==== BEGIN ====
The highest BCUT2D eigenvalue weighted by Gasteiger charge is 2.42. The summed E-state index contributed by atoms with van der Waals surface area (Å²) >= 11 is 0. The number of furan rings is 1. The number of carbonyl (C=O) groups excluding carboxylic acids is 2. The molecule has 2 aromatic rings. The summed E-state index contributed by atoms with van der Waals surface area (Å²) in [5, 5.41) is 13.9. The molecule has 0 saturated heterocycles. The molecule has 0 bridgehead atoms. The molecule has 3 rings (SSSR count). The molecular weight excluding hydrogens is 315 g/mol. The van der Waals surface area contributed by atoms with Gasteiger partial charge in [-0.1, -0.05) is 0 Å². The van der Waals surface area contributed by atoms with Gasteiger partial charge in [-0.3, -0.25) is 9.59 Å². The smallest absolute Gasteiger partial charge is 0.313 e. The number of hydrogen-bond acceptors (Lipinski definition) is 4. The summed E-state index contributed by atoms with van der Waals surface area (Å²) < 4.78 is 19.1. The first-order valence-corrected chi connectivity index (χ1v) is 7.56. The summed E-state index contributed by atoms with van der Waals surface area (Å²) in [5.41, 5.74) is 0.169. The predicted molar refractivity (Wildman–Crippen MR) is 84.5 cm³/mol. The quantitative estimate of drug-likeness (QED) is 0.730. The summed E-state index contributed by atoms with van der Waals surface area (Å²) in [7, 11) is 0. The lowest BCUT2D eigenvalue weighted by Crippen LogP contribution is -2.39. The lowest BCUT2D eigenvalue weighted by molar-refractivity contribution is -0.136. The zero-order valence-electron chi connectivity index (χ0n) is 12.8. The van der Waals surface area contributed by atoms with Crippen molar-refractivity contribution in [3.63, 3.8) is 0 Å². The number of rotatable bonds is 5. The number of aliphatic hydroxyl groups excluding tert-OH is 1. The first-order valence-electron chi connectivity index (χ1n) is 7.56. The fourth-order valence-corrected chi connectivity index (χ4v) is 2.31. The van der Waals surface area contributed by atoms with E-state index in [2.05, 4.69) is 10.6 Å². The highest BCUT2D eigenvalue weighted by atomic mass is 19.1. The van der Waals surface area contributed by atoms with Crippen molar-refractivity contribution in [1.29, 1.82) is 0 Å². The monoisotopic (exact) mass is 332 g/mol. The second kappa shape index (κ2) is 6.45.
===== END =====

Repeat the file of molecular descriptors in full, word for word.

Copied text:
The highest BCUT2D eigenvalue weighted by Gasteiger charge is 2.42. The summed E-state index contributed by atoms with van der Waals surface area (Å²) >= 11 is 0. The number of furan rings is 1. The number of carbonyl (C=O) groups excluding carboxylic acids is 2. The molecule has 2 aromatic rings. The summed E-state index contributed by atoms with van der Waals surface area (Å²) in [5, 5.41) is 13.9. The molecule has 0 saturated heterocycles. The molecule has 0 bridgehead atoms. The molecule has 3 rings (SSSR count). The molecular weight excluding hydrogens is 315 g/mol. The van der Waals surface area contributed by atoms with Gasteiger partial charge in [-0.1, -0.05) is 0 Å². The van der Waals surface area contributed by atoms with Gasteiger partial charge in [-0.3, -0.25) is 9.59 Å². The smallest absolute Gasteiger partial charge is 0.313 e. The number of hydrogen-bond acceptors (Lipinski definition) is 4. The summed E-state index contributed by atoms with van der Waals surface area (Å²) < 4.78 is 19.1. The first-order valence-corrected chi connectivity index (χ1v) is 7.56. The summed E-state index contributed by atoms with van der Waals surface area (Å²) in [5.41, 5.74) is 0.169. The predicted molar refractivity (Wildman–Crippen MR) is 84.5 cm³/mol. The quantitative estimate of drug-likeness (QED) is 0.730. The summed E-state index contributed by atoms with van der Waals surface area (Å²) in [7, 11) is 0. The lowest BCUT2D eigenvalue weighted by Crippen LogP contribution is -2.39. The lowest BCUT2D eigenvalue weighted by molar-refractivity contribution is -0.136. The zero-order valence-electron chi connectivity index (χ0n) is 12.8. The van der Waals surface area contributed by atoms with Crippen molar-refractivity contribution in [3.63, 3.8) is 0 Å². The number of rotatable bonds is 5. The number of aliphatic hydroxyl groups excluding tert-OH is 1. The first-order valence-electron chi connectivity index (χ1n) is 7.56. The fourth-order valence-corrected chi connectivity index (χ4v) is 2.31. The van der Waals surface area contributed by atoms with E-state index in [2.05, 4.69) is 10.6 Å². The highest BCUT2D eigenvalue weighted by atomic mass is 19.1. The van der Waals surface area contributed by atoms with Crippen molar-refractivity contribution in [1.29, 1.82) is 0 Å². The monoisotopic (exact) mass is 332 g/mol. The second kappa shape index (κ2) is 6.45.